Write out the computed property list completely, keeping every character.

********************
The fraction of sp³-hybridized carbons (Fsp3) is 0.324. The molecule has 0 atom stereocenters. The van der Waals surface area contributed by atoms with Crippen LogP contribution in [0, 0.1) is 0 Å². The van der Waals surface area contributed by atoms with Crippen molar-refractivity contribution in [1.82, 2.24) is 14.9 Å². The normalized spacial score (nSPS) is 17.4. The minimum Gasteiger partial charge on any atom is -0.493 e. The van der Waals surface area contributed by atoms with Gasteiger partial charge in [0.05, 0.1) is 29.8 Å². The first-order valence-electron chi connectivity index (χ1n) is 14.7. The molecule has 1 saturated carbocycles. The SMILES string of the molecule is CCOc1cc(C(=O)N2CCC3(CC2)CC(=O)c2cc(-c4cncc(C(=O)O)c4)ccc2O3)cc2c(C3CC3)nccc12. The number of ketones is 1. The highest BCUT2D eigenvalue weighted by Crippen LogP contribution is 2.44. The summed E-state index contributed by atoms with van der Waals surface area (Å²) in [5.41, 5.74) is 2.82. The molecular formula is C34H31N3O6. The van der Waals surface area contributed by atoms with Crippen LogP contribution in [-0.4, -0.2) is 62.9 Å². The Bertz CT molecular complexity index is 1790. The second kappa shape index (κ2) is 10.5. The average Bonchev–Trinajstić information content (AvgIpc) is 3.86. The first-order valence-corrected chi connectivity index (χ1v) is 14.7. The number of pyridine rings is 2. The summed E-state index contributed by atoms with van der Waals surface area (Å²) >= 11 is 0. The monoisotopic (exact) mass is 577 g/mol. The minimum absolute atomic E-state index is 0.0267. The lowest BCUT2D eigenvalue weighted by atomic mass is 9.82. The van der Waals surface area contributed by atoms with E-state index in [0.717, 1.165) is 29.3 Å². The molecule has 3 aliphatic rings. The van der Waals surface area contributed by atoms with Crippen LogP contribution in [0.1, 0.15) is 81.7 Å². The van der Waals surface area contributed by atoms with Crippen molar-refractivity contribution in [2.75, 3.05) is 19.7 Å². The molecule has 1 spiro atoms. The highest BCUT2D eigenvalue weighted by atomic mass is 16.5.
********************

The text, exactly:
The fraction of sp³-hybridized carbons (Fsp3) is 0.324. The molecule has 0 atom stereocenters. The van der Waals surface area contributed by atoms with Crippen LogP contribution in [0, 0.1) is 0 Å². The van der Waals surface area contributed by atoms with Crippen molar-refractivity contribution in [1.82, 2.24) is 14.9 Å². The normalized spacial score (nSPS) is 17.4. The minimum Gasteiger partial charge on any atom is -0.493 e. The van der Waals surface area contributed by atoms with Gasteiger partial charge in [0.05, 0.1) is 29.8 Å². The first-order valence-electron chi connectivity index (χ1n) is 14.7. The molecule has 1 saturated carbocycles. The SMILES string of the molecule is CCOc1cc(C(=O)N2CCC3(CC2)CC(=O)c2cc(-c4cncc(C(=O)O)c4)ccc2O3)cc2c(C3CC3)nccc12. The number of ketones is 1. The highest BCUT2D eigenvalue weighted by Crippen LogP contribution is 2.44. The summed E-state index contributed by atoms with van der Waals surface area (Å²) in [5.41, 5.74) is 2.82. The molecular formula is C34H31N3O6. The van der Waals surface area contributed by atoms with Crippen LogP contribution in [-0.4, -0.2) is 62.9 Å². The Bertz CT molecular complexity index is 1790. The second kappa shape index (κ2) is 10.5. The average Bonchev–Trinajstić information content (AvgIpc) is 3.86. The first-order valence-corrected chi connectivity index (χ1v) is 14.7. The number of pyridine rings is 2. The summed E-state index contributed by atoms with van der Waals surface area (Å²) >= 11 is 0. The monoisotopic (exact) mass is 577 g/mol. The minimum absolute atomic E-state index is 0.0267. The lowest BCUT2D eigenvalue weighted by atomic mass is 9.82. The van der Waals surface area contributed by atoms with E-state index in [0.717, 1.165) is 29.3 Å². The molecule has 3 aliphatic rings. The van der Waals surface area contributed by atoms with Crippen LogP contribution in [0.1, 0.15) is 81.7 Å². The van der Waals surface area contributed by atoms with Crippen molar-refractivity contribution in [2.75, 3.05) is 19.7 Å². The molecule has 1 spiro atoms. The highest BCUT2D eigenvalue weighted by atomic mass is 16.5.